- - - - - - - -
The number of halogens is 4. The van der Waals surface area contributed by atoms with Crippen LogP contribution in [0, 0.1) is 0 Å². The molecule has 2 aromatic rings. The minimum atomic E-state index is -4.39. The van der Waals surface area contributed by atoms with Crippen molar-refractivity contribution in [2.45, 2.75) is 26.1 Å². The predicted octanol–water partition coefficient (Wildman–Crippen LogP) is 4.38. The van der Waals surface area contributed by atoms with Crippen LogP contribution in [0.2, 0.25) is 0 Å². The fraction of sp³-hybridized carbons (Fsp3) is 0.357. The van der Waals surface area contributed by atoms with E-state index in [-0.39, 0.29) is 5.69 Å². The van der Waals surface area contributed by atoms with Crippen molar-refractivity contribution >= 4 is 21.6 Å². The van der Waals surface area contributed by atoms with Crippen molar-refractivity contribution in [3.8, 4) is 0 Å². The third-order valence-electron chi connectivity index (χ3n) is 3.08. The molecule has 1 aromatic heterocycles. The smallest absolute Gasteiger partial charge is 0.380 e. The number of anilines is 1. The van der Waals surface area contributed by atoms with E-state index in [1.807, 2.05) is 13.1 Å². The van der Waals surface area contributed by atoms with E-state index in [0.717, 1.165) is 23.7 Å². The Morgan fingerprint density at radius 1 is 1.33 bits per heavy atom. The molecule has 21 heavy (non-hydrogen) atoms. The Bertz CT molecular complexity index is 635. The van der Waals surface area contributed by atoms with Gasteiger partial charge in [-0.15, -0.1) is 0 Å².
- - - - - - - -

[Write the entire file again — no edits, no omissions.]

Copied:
The number of halogens is 4. The van der Waals surface area contributed by atoms with Crippen LogP contribution in [0, 0.1) is 0 Å². The molecule has 2 aromatic rings. The minimum atomic E-state index is -4.39. The van der Waals surface area contributed by atoms with Crippen molar-refractivity contribution in [2.45, 2.75) is 26.1 Å². The predicted octanol–water partition coefficient (Wildman–Crippen LogP) is 4.38. The van der Waals surface area contributed by atoms with Crippen LogP contribution in [0.2, 0.25) is 0 Å². The fraction of sp³-hybridized carbons (Fsp3) is 0.357. The van der Waals surface area contributed by atoms with E-state index in [-0.39, 0.29) is 5.69 Å². The van der Waals surface area contributed by atoms with Crippen molar-refractivity contribution >= 4 is 21.6 Å². The van der Waals surface area contributed by atoms with Crippen molar-refractivity contribution in [3.8, 4) is 0 Å². The third-order valence-electron chi connectivity index (χ3n) is 3.08. The molecule has 1 aromatic heterocycles. The smallest absolute Gasteiger partial charge is 0.380 e. The number of anilines is 1. The van der Waals surface area contributed by atoms with E-state index in [1.807, 2.05) is 13.1 Å². The van der Waals surface area contributed by atoms with E-state index in [0.717, 1.165) is 23.7 Å². The Morgan fingerprint density at radius 1 is 1.33 bits per heavy atom. The molecule has 21 heavy (non-hydrogen) atoms. The Bertz CT molecular complexity index is 635. The van der Waals surface area contributed by atoms with Gasteiger partial charge in [-0.15, -0.1) is 0 Å².